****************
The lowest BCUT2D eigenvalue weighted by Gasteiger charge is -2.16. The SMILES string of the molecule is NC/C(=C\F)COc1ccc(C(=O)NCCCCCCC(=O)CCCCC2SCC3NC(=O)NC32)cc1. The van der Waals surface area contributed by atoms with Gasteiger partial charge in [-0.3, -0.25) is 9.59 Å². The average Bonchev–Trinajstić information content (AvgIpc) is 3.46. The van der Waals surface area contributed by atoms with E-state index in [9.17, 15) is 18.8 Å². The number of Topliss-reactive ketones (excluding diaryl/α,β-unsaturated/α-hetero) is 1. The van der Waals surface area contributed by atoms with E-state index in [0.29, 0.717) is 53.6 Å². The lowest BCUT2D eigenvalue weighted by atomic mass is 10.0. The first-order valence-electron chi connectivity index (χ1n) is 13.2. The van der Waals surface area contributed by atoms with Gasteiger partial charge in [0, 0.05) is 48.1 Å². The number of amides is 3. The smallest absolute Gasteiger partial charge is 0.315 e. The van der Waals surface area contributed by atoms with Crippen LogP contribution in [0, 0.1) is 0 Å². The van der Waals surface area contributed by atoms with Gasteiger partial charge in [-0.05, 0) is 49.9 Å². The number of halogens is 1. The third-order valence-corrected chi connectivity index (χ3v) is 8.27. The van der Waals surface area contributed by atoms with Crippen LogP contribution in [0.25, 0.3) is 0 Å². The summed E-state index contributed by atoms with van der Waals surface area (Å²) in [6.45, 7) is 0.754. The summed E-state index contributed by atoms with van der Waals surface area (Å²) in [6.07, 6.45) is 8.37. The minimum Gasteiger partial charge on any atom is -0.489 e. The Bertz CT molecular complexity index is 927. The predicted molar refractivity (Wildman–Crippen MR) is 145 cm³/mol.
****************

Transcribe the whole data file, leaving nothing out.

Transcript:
The lowest BCUT2D eigenvalue weighted by Gasteiger charge is -2.16. The SMILES string of the molecule is NC/C(=C\F)COc1ccc(C(=O)NCCCCCCC(=O)CCCCC2SCC3NC(=O)NC32)cc1. The van der Waals surface area contributed by atoms with Gasteiger partial charge in [-0.3, -0.25) is 9.59 Å². The average Bonchev–Trinajstić information content (AvgIpc) is 3.46. The van der Waals surface area contributed by atoms with E-state index in [9.17, 15) is 18.8 Å². The number of Topliss-reactive ketones (excluding diaryl/α,β-unsaturated/α-hetero) is 1. The van der Waals surface area contributed by atoms with E-state index in [0.29, 0.717) is 53.6 Å². The lowest BCUT2D eigenvalue weighted by atomic mass is 10.0. The first-order valence-electron chi connectivity index (χ1n) is 13.2. The van der Waals surface area contributed by atoms with Gasteiger partial charge in [0, 0.05) is 48.1 Å². The number of amides is 3. The smallest absolute Gasteiger partial charge is 0.315 e. The van der Waals surface area contributed by atoms with Crippen LogP contribution in [0, 0.1) is 0 Å². The van der Waals surface area contributed by atoms with Gasteiger partial charge in [-0.05, 0) is 49.9 Å². The number of halogens is 1. The third-order valence-corrected chi connectivity index (χ3v) is 8.27. The van der Waals surface area contributed by atoms with Crippen LogP contribution in [0.25, 0.3) is 0 Å². The summed E-state index contributed by atoms with van der Waals surface area (Å²) in [6.45, 7) is 0.754. The summed E-state index contributed by atoms with van der Waals surface area (Å²) in [6.07, 6.45) is 8.37. The minimum Gasteiger partial charge on any atom is -0.489 e. The Bertz CT molecular complexity index is 927. The predicted molar refractivity (Wildman–Crippen MR) is 145 cm³/mol.